He also noted that CBDCs and stablecoins are trying to solve some of the same problems, like facilitating the continuous movement of fiat currencies and contactless payments in the era of the COVID-19 pandemic.
When the commission asked about the impact of a CBDC on financial stability and economic growth, Brummer said it was perhaps a “$1 trillion” question.
“If you have a retail CBDC, where ultimately the money creation that has been reserved to the central banks is somehow now being reasserted by the Federal Reserve, and where people and individuals are taking their money out of commercial bank deposits and putting that money in central bank deposits, that is naturally going to have a destabilizing impact on some of the intermediaries in the financial system,” Brummer said.
But no central bank that he knows of, Brummer said, is looking to disintermediate local financial systems to that degree. Central banks don’t have experience onboarding customers, or implementing know-your-customer (KYC) measures, he said. He also raised a larger question: If financial institutions’ capacity to lend money is undermined, could it lead to a “knock-on-effect” on GDP growth and monetary instability?
The Distributed Ledger Technology and Market Infrastructure Subcommittee presentation discussed the resiliency and scalability of DLT systems through various applications of tokenization.
“A potential reason for decentralization and the use of DLT is improved resilience to faults in the traditional system,” said Shawnna Hoffman, Global Cognitive Leader at IBM, adding that the Bitcoin distributed ledger has proven relatively resilient to cyber attacks when compared to traditional systems.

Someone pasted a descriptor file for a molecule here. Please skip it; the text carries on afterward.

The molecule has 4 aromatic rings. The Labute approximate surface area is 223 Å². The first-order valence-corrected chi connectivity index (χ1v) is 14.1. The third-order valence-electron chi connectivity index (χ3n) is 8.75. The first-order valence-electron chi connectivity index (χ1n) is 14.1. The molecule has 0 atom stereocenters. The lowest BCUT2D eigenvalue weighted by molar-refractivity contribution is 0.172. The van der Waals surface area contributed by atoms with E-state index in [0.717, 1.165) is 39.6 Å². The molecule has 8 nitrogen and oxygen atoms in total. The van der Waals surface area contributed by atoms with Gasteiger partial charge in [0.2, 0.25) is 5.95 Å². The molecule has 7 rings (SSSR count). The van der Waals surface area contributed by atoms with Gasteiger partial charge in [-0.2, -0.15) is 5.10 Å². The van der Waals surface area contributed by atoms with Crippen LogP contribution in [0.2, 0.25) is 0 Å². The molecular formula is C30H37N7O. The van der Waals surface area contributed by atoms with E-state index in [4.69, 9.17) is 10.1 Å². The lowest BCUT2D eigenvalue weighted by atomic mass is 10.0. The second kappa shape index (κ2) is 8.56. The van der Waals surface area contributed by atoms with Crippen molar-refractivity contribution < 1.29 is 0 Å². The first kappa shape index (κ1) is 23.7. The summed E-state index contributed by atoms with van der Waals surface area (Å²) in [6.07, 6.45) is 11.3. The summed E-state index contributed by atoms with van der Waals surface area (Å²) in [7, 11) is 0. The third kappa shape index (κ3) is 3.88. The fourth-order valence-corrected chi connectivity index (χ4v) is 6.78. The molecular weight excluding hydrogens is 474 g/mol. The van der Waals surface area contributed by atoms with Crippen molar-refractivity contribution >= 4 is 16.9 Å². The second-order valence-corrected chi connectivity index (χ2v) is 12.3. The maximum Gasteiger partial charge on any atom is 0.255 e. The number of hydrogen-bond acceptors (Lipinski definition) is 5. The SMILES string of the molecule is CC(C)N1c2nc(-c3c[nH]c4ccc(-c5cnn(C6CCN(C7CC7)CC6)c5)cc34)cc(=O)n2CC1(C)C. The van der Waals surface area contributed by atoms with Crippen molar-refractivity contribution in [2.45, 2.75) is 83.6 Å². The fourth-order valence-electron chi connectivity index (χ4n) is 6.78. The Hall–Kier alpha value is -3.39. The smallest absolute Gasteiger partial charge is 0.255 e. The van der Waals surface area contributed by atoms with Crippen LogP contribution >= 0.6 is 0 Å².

Mark Pryor, CEO of trading platform provider The Seam LLC, said tokens can represent physical assets like a bale of cotton (weighing 500 pounds), but they can also represent a range of non-physical assets, for example carbon credits that represent one ton of carbon dioxide removed from the atmosphere.
“In cotton in the United States, 15 to 20 million records or tokens of ownership are managed in proprietary systems today,” Pryor said.
Pryor aligned the various tokens in these systems to the standards found in the ethereum token ecosystem. Ethereum tokens can be fungible (interchangeable) or non-fungible (unique). For instance, the non-fungible ERC 721, Pryor said, could be used to represent one-of-a-kind-products or “identity preserved commodities like a bale of cotton.”
But ethereum’s relatively new multi-standard token, that allows one token to reference a basket of one-of-a-kind products, each with its own non-fungible token, can also improve batch transactions, Pryor said.
Tom Chippas, CEO at crypto derivatives platform ErisX, discussed the volatility of cryptocurrencies like bitcoin and ethereum against other well-known traded commodities and securities.
“Bitcoin is on average more volatile than the other securities and commodities noted. But there’s certainly some that have similar and sometimes greater volatility and though we didn’t do an entire comparison of all stocks say versus bitcoin, there [are] small cap U.S. stocks that had even greater volatility than bitcoin,” Chippas said.